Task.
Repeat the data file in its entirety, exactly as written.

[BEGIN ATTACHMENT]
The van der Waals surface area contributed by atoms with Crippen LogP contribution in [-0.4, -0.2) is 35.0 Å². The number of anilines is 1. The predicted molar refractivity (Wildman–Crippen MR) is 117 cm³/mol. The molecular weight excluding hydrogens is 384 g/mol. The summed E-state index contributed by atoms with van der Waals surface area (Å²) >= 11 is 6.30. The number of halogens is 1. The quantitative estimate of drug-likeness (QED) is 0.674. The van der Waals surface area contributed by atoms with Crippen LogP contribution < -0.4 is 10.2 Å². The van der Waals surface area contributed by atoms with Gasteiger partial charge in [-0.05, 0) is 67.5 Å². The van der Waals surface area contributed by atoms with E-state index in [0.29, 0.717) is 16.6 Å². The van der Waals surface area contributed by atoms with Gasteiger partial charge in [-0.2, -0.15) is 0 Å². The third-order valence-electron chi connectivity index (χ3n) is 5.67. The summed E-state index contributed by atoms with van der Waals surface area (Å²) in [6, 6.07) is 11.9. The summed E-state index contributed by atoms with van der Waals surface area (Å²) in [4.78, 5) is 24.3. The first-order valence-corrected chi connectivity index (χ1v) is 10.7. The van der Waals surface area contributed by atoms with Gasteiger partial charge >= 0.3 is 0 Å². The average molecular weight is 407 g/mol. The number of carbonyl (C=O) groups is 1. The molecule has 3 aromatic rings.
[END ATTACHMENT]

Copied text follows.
The van der Waals surface area contributed by atoms with Crippen LogP contribution in [-0.4, -0.2) is 35.0 Å². The number of anilines is 1. The predicted molar refractivity (Wildman–Crippen MR) is 117 cm³/mol. The molecular weight excluding hydrogens is 384 g/mol. The summed E-state index contributed by atoms with van der Waals surface area (Å²) >= 11 is 6.30. The number of halogens is 1. The quantitative estimate of drug-likeness (QED) is 0.674. The van der Waals surface area contributed by atoms with Crippen LogP contribution < -0.4 is 10.2 Å². The van der Waals surface area contributed by atoms with Gasteiger partial charge in [-0.05, 0) is 67.5 Å². The van der Waals surface area contributed by atoms with E-state index in [0.29, 0.717) is 16.6 Å². The van der Waals surface area contributed by atoms with Gasteiger partial charge in [-0.2, -0.15) is 0 Å². The third-order valence-electron chi connectivity index (χ3n) is 5.67. The summed E-state index contributed by atoms with van der Waals surface area (Å²) in [6, 6.07) is 11.9. The summed E-state index contributed by atoms with van der Waals surface area (Å²) in [4.78, 5) is 24.3. The first-order valence-corrected chi connectivity index (χ1v) is 10.7. The van der Waals surface area contributed by atoms with Gasteiger partial charge >= 0.3 is 0 Å². The average molecular weight is 407 g/mol. The number of carbonyl (C=O) groups is 1. The molecule has 3 aromatic rings.